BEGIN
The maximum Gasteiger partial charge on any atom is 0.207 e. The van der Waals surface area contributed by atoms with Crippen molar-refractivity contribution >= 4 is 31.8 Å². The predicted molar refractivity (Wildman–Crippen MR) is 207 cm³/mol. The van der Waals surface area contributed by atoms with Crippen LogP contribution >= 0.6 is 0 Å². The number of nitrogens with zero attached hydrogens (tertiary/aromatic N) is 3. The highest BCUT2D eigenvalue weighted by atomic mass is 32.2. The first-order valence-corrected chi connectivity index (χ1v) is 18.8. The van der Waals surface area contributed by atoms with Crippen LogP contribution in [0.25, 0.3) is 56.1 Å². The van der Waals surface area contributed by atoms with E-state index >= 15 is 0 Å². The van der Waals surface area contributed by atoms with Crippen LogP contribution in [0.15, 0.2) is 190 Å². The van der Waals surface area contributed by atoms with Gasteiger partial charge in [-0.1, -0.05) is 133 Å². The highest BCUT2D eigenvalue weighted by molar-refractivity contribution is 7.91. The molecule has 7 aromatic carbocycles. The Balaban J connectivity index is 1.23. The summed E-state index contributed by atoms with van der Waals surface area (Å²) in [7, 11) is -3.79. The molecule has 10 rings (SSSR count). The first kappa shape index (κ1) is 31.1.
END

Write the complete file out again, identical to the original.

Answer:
The maximum Gasteiger partial charge on any atom is 0.207 e. The van der Waals surface area contributed by atoms with Crippen molar-refractivity contribution >= 4 is 31.8 Å². The predicted molar refractivity (Wildman–Crippen MR) is 207 cm³/mol. The van der Waals surface area contributed by atoms with Crippen LogP contribution >= 0.6 is 0 Å². The number of nitrogens with zero attached hydrogens (tertiary/aromatic N) is 3. The highest BCUT2D eigenvalue weighted by atomic mass is 32.2. The first-order valence-corrected chi connectivity index (χ1v) is 18.8. The van der Waals surface area contributed by atoms with Crippen LogP contribution in [0.25, 0.3) is 56.1 Å². The van der Waals surface area contributed by atoms with E-state index >= 15 is 0 Å². The van der Waals surface area contributed by atoms with Crippen LogP contribution in [0.15, 0.2) is 190 Å². The van der Waals surface area contributed by atoms with Gasteiger partial charge in [-0.1, -0.05) is 133 Å². The highest BCUT2D eigenvalue weighted by molar-refractivity contribution is 7.91. The molecule has 7 aromatic carbocycles. The Balaban J connectivity index is 1.23. The summed E-state index contributed by atoms with van der Waals surface area (Å²) in [7, 11) is -3.79. The molecule has 10 rings (SSSR count). The first kappa shape index (κ1) is 31.1.